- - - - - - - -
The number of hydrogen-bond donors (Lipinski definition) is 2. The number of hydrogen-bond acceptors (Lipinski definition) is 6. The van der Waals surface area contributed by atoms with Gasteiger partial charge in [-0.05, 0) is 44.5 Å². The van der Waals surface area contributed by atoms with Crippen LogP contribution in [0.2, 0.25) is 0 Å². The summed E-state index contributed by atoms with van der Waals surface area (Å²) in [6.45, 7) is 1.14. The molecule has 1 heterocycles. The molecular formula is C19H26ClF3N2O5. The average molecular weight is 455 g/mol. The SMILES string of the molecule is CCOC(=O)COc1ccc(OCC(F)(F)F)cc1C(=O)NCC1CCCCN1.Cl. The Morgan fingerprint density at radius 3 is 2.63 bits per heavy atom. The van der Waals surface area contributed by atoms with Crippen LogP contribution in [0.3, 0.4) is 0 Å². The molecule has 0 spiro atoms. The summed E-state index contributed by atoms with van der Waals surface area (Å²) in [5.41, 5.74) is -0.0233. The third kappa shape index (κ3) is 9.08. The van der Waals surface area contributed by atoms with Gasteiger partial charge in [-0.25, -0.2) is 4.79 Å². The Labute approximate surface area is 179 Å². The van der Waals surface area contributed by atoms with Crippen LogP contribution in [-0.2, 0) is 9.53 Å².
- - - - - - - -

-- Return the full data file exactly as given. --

The number of hydrogen-bond donors (Lipinski definition) is 2. The number of hydrogen-bond acceptors (Lipinski definition) is 6. The van der Waals surface area contributed by atoms with Gasteiger partial charge in [-0.05, 0) is 44.5 Å². The van der Waals surface area contributed by atoms with Crippen LogP contribution in [0.2, 0.25) is 0 Å². The summed E-state index contributed by atoms with van der Waals surface area (Å²) in [6.45, 7) is 1.14. The molecule has 1 heterocycles. The molecular formula is C19H26ClF3N2O5. The average molecular weight is 455 g/mol. The SMILES string of the molecule is CCOC(=O)COc1ccc(OCC(F)(F)F)cc1C(=O)NCC1CCCCN1.Cl. The Morgan fingerprint density at radius 3 is 2.63 bits per heavy atom. The van der Waals surface area contributed by atoms with Crippen LogP contribution in [0.3, 0.4) is 0 Å². The molecule has 0 spiro atoms. The summed E-state index contributed by atoms with van der Waals surface area (Å²) in [5.41, 5.74) is -0.0233. The third kappa shape index (κ3) is 9.08. The van der Waals surface area contributed by atoms with Gasteiger partial charge in [-0.25, -0.2) is 4.79 Å². The Labute approximate surface area is 179 Å². The van der Waals surface area contributed by atoms with Crippen LogP contribution in [-0.2, 0) is 9.53 Å².